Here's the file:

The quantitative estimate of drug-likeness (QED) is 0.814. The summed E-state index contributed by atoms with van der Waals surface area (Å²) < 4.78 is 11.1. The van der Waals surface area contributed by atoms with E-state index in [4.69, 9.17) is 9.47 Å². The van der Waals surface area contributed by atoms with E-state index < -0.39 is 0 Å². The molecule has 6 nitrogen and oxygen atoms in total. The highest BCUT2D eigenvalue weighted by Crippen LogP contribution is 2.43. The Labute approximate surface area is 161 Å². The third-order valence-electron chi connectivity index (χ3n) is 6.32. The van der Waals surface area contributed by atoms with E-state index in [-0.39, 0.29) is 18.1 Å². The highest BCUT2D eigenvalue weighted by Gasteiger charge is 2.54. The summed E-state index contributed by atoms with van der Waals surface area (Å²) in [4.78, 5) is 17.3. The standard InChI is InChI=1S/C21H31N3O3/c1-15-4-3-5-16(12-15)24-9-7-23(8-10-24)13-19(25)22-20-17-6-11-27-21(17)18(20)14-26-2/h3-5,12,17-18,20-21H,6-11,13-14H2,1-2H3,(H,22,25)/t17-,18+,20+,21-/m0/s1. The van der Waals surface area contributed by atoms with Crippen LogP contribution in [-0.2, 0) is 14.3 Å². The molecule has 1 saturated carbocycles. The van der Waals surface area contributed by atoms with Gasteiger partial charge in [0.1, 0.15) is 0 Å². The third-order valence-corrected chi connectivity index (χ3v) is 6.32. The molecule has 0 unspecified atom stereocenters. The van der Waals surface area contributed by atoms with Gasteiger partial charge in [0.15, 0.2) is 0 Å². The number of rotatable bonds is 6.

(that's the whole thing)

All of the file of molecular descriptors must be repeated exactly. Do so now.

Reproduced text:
The quantitative estimate of drug-likeness (QED) is 0.814. The summed E-state index contributed by atoms with van der Waals surface area (Å²) < 4.78 is 11.1. The van der Waals surface area contributed by atoms with E-state index in [4.69, 9.17) is 9.47 Å². The van der Waals surface area contributed by atoms with E-state index < -0.39 is 0 Å². The molecule has 6 nitrogen and oxygen atoms in total. The highest BCUT2D eigenvalue weighted by Crippen LogP contribution is 2.43. The Labute approximate surface area is 161 Å². The third-order valence-electron chi connectivity index (χ3n) is 6.32. The van der Waals surface area contributed by atoms with E-state index in [-0.39, 0.29) is 18.1 Å². The highest BCUT2D eigenvalue weighted by Gasteiger charge is 2.54. The summed E-state index contributed by atoms with van der Waals surface area (Å²) in [4.78, 5) is 17.3. The standard InChI is InChI=1S/C21H31N3O3/c1-15-4-3-5-16(12-15)24-9-7-23(8-10-24)13-19(25)22-20-17-6-11-27-21(17)18(20)14-26-2/h3-5,12,17-18,20-21H,6-11,13-14H2,1-2H3,(H,22,25)/t17-,18+,20+,21-/m0/s1. The van der Waals surface area contributed by atoms with Crippen LogP contribution in [-0.2, 0) is 14.3 Å². The molecule has 1 saturated carbocycles. The van der Waals surface area contributed by atoms with Gasteiger partial charge in [0.1, 0.15) is 0 Å². The third-order valence-corrected chi connectivity index (χ3v) is 6.32. The molecule has 0 unspecified atom stereocenters. The van der Waals surface area contributed by atoms with Gasteiger partial charge in [0.15, 0.2) is 0 Å². The number of rotatable bonds is 6.